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Could David Cameron Be The British Obama?

A few days before Christmas last year, I penned a piece for Jewcy outlining the similarities between the Democratic frontrunner, Hillary Clinton, and the new British PM, Gordon Brown. The analysis was sound enough, but I trust you didn't put … Read More

By / May 12, 2008

A few days before Christmas last year, I penned a piece for Jewcy outlining the similarities between the Democratic frontrunner, Hillary Clinton, and the new British PM, Gordon Brown. The analysis was sound enough, but I trust you didn't put any money on the outcome. Hillary is dead and now merely awaiting burial, and Brown — well, more on him in a moment. The focus has now shifted squarely onto the men who will lead the opposition into the next elections, Barack Obama and the British Tories' David Cameron.

Despite the real difficulty in reading across from one political system to another, commentators can't resist looking across the Atlantic and trying to divine trends that might be replicated in their own backyards. Making comparisons is usually a mugs game but, watching the progress of the two young pretenders, it's hard to avoid the similarities between them. (And keep in mind, despite the notions that the Democrats are the "left" party and Conservatives the "right" party in their respective countries, that the Tories are well to the left of the Democrats on a range of issues.) Young, charismatic and photogenic, both have turned their relative inexperience — Cameron only entered the House of Commons in 2001 — into positive strengths by running as outsiders against the system, a common trick in the US, where "I'll go and clean up Washington politics" is a cry as old as the hills, but more innovative over here. (David Cameron, in his own small way, is fighting against prejudice, too; doubts persist as to whether 21st century Britain is really ready to elect a true upper-class toff as Prime Minister.)

In this regard, moreover, they have been fortunate in their enemies. After the best part of a decade as sidekicks to the men in the top jobs, both Hillary and Gordon have found it expedient to play up their experience when it suits them, and claim to have been mowing the lawn when it doesn't. So Brown built Britain's economic success, not Blair, but was careful to distance himself from the Iraq war; Hillary played a vital but unsung role in the Northern Ireland peace process, but behind the scenes she was fighting NAFTA tooth and nail, and so on. This is a fine balancing act, but the message has been spelled out time and again with shattering unsubtlety: We've been round the block more times than we care to remember, but our experience could make the difference in a time of economic crisis or national security emergency. These guys, by contrast, are just empty suits.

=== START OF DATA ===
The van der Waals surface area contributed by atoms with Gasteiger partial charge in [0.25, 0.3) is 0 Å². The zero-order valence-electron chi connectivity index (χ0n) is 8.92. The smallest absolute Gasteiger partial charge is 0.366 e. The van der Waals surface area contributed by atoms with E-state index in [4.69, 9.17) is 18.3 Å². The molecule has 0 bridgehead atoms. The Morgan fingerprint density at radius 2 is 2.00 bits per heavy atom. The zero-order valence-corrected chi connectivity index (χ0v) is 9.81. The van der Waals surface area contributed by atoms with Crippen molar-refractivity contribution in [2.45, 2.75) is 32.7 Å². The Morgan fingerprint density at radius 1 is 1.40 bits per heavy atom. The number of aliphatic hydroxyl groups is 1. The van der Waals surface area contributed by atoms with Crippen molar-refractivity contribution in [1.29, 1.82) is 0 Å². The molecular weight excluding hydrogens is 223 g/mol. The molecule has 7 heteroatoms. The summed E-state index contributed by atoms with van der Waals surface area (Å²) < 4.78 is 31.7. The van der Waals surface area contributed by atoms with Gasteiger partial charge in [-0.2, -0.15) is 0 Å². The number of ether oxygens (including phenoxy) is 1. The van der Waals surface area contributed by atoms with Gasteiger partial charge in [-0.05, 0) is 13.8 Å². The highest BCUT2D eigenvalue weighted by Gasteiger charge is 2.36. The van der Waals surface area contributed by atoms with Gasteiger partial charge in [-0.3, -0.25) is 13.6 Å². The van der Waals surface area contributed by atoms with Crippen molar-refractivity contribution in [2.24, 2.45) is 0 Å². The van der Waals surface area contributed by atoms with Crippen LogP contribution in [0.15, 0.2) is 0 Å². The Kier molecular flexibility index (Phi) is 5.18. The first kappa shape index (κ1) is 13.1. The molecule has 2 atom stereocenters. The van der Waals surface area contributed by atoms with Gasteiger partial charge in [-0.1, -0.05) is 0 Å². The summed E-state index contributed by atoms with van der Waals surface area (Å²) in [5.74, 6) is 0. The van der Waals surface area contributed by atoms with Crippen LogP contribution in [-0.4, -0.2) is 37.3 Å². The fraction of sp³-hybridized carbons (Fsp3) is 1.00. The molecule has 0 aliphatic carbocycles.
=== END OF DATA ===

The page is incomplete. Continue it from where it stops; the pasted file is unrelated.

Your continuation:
Both, however, have found the electorate less gullible than they had imagined. "The experience to deliver change" may have sounded cute in a strategy meeting, but voters have a reasonably cultivated nose for bullshit and saw right through it. Obama put it best when he said that "there are some in this race who actually make the argument that the more time you spend immersed in the broken politics of Washington, the more likely you are to change it. I always find this a little amusing." Cameron, too, talks incessantly of "broken politics", and of rebuilding the trust between government and governed.

Again, these are hardly the most original of tropes, but both Cameron and Obama find it much easier to talk this sort of language than their opponents, not just because they are untainted by the failures of previous generations of politicians to change the way politics works, but because they are naturals in a way that Tony and Bill were before them and that Gordon and Hillary clearly are not. Trying to attack them for lacking substance, as their enemies constantly do, is almost to miss the point. The same charge was levelled at Clinton I, Blair, Reagan and Kennedy. But all of those men had the force of personality to shape the political narrative around them and, crucially, all were running against opponents who were selling experience at a time when voters actually wanted to buy change. So when Conservative critics try to belittle David Cameron by scoffing that he is merely Tony Blair mark two, Labour fear that he might be exactly that.

Some Labour politicians are beginning to come to the view that the only way to defeat Cameron's Conservatives is to ditch the current incumbent and pick a new face unsullied by association with the past. Republicans have gone down a different route, but while their guy is hardly fresh, neither is he a standard establishment figure who represents business as usual. Whether Barack Obama's somewhat woolly charm will work against an unpredictable figure like McCain is anyone's guess, particularly given both candidates' appeal among independents. This time I'm making no predictions and keeping my money in my pocket.

Political analysts like to talk about "change elections"; 1980 and 1992 in the US, 1979 and 1997 in Britain. Both November 2008 and our own British election, whenever it comes, will be "change elections," all right. But in reality, every election is a balance between those who want change and those who do not; the laws of political entropy dictate that eventually the former will outweigh the latter. It is the joint misfortune of Hillary Clinton and Gordon Brown to be cast as establishment candidates in a time when anti-establishment feeling is running high, and that's why he will probably join her on the scrapheap before too long.

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